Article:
From this point things only got more wild. Less than forty miles east of Albuquerque, NM I got stuck in a literal snow blizzard 6000 plus feet above sea level going 5mph with all traffic utilizing a single lane that was one-hundred percent unplowed. The only thing keeping the road visible and “arguably” drivable (where were all these cars going to pull off anyways?) was the tire marks in the road from the vehicle in front of you. I immediately started asking myself “didn’t I come out west to get away from these snow storms that I could just as easily experience on the Indiana Toll Road? But this was no Midwestern snow storm. A few hours later after trekking through twenty miles of mountain road covered with tons of snow I arrived in the city of Albuquerque, NM that was about 50 degrees and didn’t have a piece of snow to be seen. Even at the very southern tip I saw and experienced the power of the Rocky Mountains first hand. It was awe inspiring...after a few internal words not appropriate for print asking myself why in the world I drove 1,300 miles to drive through a snow storm! Not being from from this area I have no idea if what I experienced was par to the course or not. It certainly didn’t feel like it since I didn’t see a single snowplow or piece of salt. No matter what it doesn’t make what I experienced anything less than an example of why the west will never be tamed.

Even the blizzard seemed tame compared to what happened next! On Interstate 40 in northwestern Arizona on the way to Las Vegas/ Los Angeles a crash caused the interstate to be completely shutdown westbound. No problem I thought to myself as I pressed the detour button on the GPS unit. Not that I ended up needing the GPS unit since all traffic started following each other taillight to bumper on what apparently was Historic Route 66 according to the run down signs on the side of the road. Hello Radiator Springs from Cars, I was wondering if you were a real town! Within approximately thirty minutes of the traffic, most of which were semi-trucks, along with with a Ford Mustang from California and myself, were diverted we turned onto a...you guessed it...a very unkept dirt road that winded left and right along, under, and next to Interstate 40. Whomever caused that accident should have gotten a personalized knuckle sandwich, until I realized the novelty of seeing a line of semi-trucks and myself kicking up a mountain of dirt and dust navigating a road that an ATV or Jeep Wrangler would have had trouble with! At one point the column reached a overhead bridged which which we came to a stop at. Due to the curve in the road I could clearly see that the lead truck, rightfully so, wasn’t sure that they could clear the bridge. There was no going back now though with a line of about twenty trucks and a few cars lined up bumper to bumper on a road that could barely be classified as one-way. Although in some parts, minus the giant rocks that could better be classified as boulders I felt that two cars could barley squeeze by each other.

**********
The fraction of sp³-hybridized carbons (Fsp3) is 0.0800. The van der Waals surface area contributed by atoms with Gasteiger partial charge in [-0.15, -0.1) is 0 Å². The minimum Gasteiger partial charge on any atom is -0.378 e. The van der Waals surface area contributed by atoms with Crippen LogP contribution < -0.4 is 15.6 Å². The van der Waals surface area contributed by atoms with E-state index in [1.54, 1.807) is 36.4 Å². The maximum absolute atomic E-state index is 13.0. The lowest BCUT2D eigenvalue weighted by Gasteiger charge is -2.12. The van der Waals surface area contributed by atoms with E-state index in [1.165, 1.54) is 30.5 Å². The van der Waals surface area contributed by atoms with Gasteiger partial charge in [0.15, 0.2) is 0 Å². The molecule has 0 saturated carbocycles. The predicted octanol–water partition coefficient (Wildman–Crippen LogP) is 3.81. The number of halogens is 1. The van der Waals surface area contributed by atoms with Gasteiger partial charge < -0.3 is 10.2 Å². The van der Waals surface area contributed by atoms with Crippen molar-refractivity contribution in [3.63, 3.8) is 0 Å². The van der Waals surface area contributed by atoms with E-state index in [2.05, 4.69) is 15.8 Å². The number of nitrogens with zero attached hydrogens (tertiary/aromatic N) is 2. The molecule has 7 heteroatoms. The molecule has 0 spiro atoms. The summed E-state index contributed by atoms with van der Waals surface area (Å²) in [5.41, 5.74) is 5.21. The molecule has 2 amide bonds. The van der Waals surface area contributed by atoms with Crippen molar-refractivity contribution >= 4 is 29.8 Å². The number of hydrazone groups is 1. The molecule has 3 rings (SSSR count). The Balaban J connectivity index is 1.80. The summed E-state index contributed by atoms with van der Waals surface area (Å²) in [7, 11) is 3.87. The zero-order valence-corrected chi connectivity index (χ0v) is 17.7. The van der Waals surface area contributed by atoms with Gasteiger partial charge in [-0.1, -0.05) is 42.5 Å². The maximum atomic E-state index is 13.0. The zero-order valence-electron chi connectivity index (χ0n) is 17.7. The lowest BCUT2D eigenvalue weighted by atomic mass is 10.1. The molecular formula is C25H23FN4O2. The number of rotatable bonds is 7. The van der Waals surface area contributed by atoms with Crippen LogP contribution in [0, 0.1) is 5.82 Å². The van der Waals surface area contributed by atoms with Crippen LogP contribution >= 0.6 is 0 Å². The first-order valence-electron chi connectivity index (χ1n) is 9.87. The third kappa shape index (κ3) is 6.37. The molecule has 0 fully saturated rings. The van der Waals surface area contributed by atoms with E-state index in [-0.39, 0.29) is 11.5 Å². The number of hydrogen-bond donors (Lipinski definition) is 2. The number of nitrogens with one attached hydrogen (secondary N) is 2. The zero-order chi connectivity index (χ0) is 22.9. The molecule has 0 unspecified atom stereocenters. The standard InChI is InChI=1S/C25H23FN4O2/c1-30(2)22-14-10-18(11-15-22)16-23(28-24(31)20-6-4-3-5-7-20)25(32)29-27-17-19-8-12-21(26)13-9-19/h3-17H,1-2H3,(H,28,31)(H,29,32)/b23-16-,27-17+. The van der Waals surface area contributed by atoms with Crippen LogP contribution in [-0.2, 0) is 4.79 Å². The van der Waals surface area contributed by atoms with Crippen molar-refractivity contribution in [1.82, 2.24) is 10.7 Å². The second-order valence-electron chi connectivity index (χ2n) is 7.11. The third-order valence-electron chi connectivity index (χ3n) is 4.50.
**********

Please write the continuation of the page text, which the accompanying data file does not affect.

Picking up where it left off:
The lead truck did make it under the bridge, barely. The whole dirt road probably wasn’t very good for my low sitting sedan but there was something magical about going down this dirt road in pitch darkness with so much dirt and dust being kicked up that one could barely see the tail lights of the vehicle three feet in front of you. Something dare I say very reminiscent of the wild west. The next day my car was coated in so much Arizona orange dust that there can be no doubt it earned earned its off road wings just as well as any vehicle build specifically for such a purpose. I could continue but I feel that the point has been made that the west was not called the Wild West just to sell Buffalo Bill tickets at the turn of the century or to sell tickets to western movies in the 1950’s. The Wild West is called such because it was and ever will be beautiful, full of majesty, and forever untamed and wild. I hope that every American has the opportunity to experience the west at some point in their life.

Side Note: I wrote this adventure piece with paper and pen while in the rural west without cell coverage or WiFi.